Sowing seeds of ruin



Wardha, January 2: BT cotton which was introduced as a joint venture between Monsanto and Maharashtra Hybrid Seeds Co. (MAHYCO), has helped big farmers but has ruined the livelihood of small landholders, according to a farm expert.

Kishore Jagtap, Project Coordinator at M.S. Swaminathan Research Foundation in Wardha, explained, “The production of BT cotton needs three things — chemical fertilizers, water and good soil. Advertisements by companies such as Monsanto and Mahyco attracted big farmers and they started cultivating cotton.”

“The small farmers followed suit, but their production stagnated because they didn’t have enough money to spend on water,” he added.

Less than 15 per cent of the fields in Wardha is irrigated and the rest of the land is rain-fed. Therefore it becomes expensive to pump the water needed to the fields.

Even the availability of cotton seeds needed for a new crop is an issue.

Naresh Gowarikar, a farmer in Dorli village in Wardha district, says, “We used to have organic seeds, ones that our forefathers used to cultivate. Those seeds are not with the farmers anymore, they are with the companies.”

The comapnies, Monsanto and Mahyco have taken these organic seeds and treated them with chemicals which increased the yield of the crop. They then sold the seeds to the farmers at high prices.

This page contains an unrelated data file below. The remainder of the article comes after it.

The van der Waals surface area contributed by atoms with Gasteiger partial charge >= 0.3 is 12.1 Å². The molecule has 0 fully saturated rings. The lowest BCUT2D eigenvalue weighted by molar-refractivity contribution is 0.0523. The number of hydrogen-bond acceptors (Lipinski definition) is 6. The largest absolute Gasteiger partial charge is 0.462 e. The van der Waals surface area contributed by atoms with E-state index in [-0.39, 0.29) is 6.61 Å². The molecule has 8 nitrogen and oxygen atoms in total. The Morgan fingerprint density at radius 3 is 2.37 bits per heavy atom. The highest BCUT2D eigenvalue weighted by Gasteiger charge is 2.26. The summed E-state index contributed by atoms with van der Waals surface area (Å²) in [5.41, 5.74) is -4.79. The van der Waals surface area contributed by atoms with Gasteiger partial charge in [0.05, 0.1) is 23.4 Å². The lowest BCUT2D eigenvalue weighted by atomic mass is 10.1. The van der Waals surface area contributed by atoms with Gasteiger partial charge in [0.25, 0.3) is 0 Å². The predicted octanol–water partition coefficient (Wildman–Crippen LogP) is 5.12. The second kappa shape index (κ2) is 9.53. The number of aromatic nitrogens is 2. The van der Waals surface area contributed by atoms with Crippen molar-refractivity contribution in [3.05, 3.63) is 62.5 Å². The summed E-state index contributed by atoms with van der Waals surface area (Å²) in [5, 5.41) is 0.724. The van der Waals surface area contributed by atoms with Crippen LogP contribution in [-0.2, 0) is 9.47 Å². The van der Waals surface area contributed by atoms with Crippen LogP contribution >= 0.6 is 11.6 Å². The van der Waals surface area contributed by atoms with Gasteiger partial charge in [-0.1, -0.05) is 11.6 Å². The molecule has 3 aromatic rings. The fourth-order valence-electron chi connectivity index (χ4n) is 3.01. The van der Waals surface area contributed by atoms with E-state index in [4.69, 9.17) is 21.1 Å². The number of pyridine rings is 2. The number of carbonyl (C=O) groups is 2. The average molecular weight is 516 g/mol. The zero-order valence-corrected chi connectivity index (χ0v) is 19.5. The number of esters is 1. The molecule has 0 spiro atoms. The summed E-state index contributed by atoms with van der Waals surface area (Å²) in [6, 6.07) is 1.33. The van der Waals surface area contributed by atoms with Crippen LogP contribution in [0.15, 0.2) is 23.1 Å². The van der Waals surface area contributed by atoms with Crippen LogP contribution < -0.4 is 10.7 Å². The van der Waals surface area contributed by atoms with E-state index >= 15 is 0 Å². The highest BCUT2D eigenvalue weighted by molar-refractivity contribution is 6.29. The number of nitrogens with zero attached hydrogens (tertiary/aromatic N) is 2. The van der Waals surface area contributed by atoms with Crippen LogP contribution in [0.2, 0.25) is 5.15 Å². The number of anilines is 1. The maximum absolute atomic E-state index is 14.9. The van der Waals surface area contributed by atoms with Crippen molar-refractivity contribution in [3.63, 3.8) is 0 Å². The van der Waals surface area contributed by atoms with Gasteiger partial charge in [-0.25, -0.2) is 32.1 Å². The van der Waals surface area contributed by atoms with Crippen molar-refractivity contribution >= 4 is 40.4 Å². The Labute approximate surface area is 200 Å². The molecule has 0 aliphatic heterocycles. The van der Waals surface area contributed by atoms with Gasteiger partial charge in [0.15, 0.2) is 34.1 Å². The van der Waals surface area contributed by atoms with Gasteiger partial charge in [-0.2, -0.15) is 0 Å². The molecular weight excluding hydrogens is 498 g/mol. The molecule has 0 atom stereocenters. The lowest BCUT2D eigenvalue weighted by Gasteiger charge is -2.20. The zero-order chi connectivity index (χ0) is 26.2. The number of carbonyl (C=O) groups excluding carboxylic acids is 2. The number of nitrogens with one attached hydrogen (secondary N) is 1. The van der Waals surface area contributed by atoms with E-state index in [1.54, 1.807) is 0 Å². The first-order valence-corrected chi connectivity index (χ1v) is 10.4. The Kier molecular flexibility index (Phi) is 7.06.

“Nowadays, for 450 grams of BT cotton, we have to shell out Rs. 700 to Rs. 1500,” added Gowarkar.

Vijay Jawandiya, a leading farm activist in Vidarbha and President of the Kisan Coordination Committee, a coalition of farmers’ organization across the country, said “The introduction of BT cotton has enslaved the farmers. We have to buy the seeds every year.”

“There is no BT cotton production in America because the cost of labour there is $8 to $10 an hour. And this cotton is produced by crossing two male and female flowers which has to be done manually, “said Jawandiya.

Bt cotton is produced in India because the labour is cheap, he added.

Maharashtra has 38 lakh hectares under cotton cultivation, of which 98 per cent is sowed with BT cotton seeds developed by Monsanto. The cost of production is higher than the return on the investment which has led to numerous suicides by farmers.

One clap, two clap, three clap, forty?

By clapping more or less, you can signal to us which stories really stand out.